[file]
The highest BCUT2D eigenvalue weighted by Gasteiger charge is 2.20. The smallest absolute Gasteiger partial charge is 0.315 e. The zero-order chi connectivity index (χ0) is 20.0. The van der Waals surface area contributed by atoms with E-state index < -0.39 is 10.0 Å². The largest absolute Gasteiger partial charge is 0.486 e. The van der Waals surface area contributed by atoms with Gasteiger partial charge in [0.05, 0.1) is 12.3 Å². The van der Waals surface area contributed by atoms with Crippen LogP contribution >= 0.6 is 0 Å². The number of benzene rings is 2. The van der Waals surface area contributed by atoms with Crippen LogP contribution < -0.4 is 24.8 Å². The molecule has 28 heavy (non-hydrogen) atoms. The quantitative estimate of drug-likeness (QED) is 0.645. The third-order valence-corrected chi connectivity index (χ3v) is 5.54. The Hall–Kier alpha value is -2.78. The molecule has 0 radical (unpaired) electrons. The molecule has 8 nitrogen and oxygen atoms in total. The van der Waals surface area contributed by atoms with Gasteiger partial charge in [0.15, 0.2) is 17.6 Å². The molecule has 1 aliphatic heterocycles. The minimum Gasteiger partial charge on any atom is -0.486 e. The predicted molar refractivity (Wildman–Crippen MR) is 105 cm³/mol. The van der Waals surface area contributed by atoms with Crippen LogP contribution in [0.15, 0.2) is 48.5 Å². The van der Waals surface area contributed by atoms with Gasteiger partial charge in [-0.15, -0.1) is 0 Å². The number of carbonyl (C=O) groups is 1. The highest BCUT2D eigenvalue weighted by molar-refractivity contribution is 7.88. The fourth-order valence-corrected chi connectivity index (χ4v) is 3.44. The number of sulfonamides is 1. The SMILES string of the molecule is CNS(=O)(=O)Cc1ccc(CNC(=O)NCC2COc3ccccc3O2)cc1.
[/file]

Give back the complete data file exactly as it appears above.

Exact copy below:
The highest BCUT2D eigenvalue weighted by Gasteiger charge is 2.20. The smallest absolute Gasteiger partial charge is 0.315 e. The zero-order chi connectivity index (χ0) is 20.0. The van der Waals surface area contributed by atoms with E-state index < -0.39 is 10.0 Å². The largest absolute Gasteiger partial charge is 0.486 e. The van der Waals surface area contributed by atoms with Gasteiger partial charge in [0.05, 0.1) is 12.3 Å². The van der Waals surface area contributed by atoms with Crippen LogP contribution >= 0.6 is 0 Å². The number of benzene rings is 2. The van der Waals surface area contributed by atoms with Crippen LogP contribution < -0.4 is 24.8 Å². The molecule has 28 heavy (non-hydrogen) atoms. The quantitative estimate of drug-likeness (QED) is 0.645. The third-order valence-corrected chi connectivity index (χ3v) is 5.54. The Hall–Kier alpha value is -2.78. The molecule has 0 radical (unpaired) electrons. The molecule has 8 nitrogen and oxygen atoms in total. The van der Waals surface area contributed by atoms with Gasteiger partial charge in [0.15, 0.2) is 17.6 Å². The molecule has 1 aliphatic heterocycles. The minimum Gasteiger partial charge on any atom is -0.486 e. The predicted molar refractivity (Wildman–Crippen MR) is 105 cm³/mol. The van der Waals surface area contributed by atoms with Crippen LogP contribution in [0.15, 0.2) is 48.5 Å². The van der Waals surface area contributed by atoms with Gasteiger partial charge in [-0.15, -0.1) is 0 Å². The number of carbonyl (C=O) groups is 1. The highest BCUT2D eigenvalue weighted by molar-refractivity contribution is 7.88. The fourth-order valence-corrected chi connectivity index (χ4v) is 3.44. The number of sulfonamides is 1. The SMILES string of the molecule is CNS(=O)(=O)Cc1ccc(CNC(=O)NCC2COc3ccccc3O2)cc1.